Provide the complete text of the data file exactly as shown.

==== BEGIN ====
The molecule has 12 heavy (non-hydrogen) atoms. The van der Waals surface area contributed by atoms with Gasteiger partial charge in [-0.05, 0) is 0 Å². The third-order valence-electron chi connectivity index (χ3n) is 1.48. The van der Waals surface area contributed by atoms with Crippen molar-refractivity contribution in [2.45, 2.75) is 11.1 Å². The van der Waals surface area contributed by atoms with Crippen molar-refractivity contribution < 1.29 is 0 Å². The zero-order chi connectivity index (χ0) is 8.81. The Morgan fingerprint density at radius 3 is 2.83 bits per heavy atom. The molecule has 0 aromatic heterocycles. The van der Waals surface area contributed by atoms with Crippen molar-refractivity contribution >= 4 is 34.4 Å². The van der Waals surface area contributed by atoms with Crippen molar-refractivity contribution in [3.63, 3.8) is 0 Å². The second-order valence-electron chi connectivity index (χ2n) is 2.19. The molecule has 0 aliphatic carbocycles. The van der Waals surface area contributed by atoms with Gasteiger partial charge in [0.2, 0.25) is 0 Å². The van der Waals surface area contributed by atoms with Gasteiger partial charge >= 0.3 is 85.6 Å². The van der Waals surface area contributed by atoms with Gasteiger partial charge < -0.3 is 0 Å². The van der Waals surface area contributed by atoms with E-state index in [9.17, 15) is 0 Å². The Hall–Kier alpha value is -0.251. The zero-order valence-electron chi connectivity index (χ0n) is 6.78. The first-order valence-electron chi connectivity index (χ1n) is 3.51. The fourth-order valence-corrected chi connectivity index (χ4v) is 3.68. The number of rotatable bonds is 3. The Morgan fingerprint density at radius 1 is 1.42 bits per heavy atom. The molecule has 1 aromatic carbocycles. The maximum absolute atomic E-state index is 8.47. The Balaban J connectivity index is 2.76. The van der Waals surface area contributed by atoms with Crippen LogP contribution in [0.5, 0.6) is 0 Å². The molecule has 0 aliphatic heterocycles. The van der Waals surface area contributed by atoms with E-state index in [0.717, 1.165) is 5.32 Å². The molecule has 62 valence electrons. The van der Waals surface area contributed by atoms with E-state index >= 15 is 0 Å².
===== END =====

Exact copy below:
The molecule has 12 heavy (non-hydrogen) atoms. The van der Waals surface area contributed by atoms with Gasteiger partial charge in [-0.05, 0) is 0 Å². The third-order valence-electron chi connectivity index (χ3n) is 1.48. The van der Waals surface area contributed by atoms with Crippen molar-refractivity contribution in [2.45, 2.75) is 11.1 Å². The van der Waals surface area contributed by atoms with Crippen molar-refractivity contribution < 1.29 is 0 Å². The zero-order chi connectivity index (χ0) is 8.81. The Morgan fingerprint density at radius 3 is 2.83 bits per heavy atom. The molecule has 0 aromatic heterocycles. The van der Waals surface area contributed by atoms with Crippen molar-refractivity contribution >= 4 is 34.4 Å². The van der Waals surface area contributed by atoms with Crippen molar-refractivity contribution in [3.63, 3.8) is 0 Å². The second-order valence-electron chi connectivity index (χ2n) is 2.19. The molecule has 0 aliphatic carbocycles. The van der Waals surface area contributed by atoms with Gasteiger partial charge in [0.2, 0.25) is 0 Å². The van der Waals surface area contributed by atoms with Gasteiger partial charge >= 0.3 is 85.6 Å². The van der Waals surface area contributed by atoms with Gasteiger partial charge < -0.3 is 0 Å². The van der Waals surface area contributed by atoms with E-state index in [9.17, 15) is 0 Å². The Hall–Kier alpha value is -0.251. The zero-order valence-electron chi connectivity index (χ0n) is 6.78. The first-order valence-electron chi connectivity index (χ1n) is 3.51. The fourth-order valence-corrected chi connectivity index (χ4v) is 3.68. The number of rotatable bonds is 3. The Morgan fingerprint density at radius 1 is 1.42 bits per heavy atom. The molecule has 1 aromatic carbocycles. The maximum absolute atomic E-state index is 8.47. The Balaban J connectivity index is 2.76. The van der Waals surface area contributed by atoms with Crippen LogP contribution in [0.5, 0.6) is 0 Å². The molecule has 0 aliphatic heterocycles. The van der Waals surface area contributed by atoms with E-state index in [0.717, 1.165) is 5.32 Å². The molecule has 62 valence electrons. The van der Waals surface area contributed by atoms with E-state index >= 15 is 0 Å².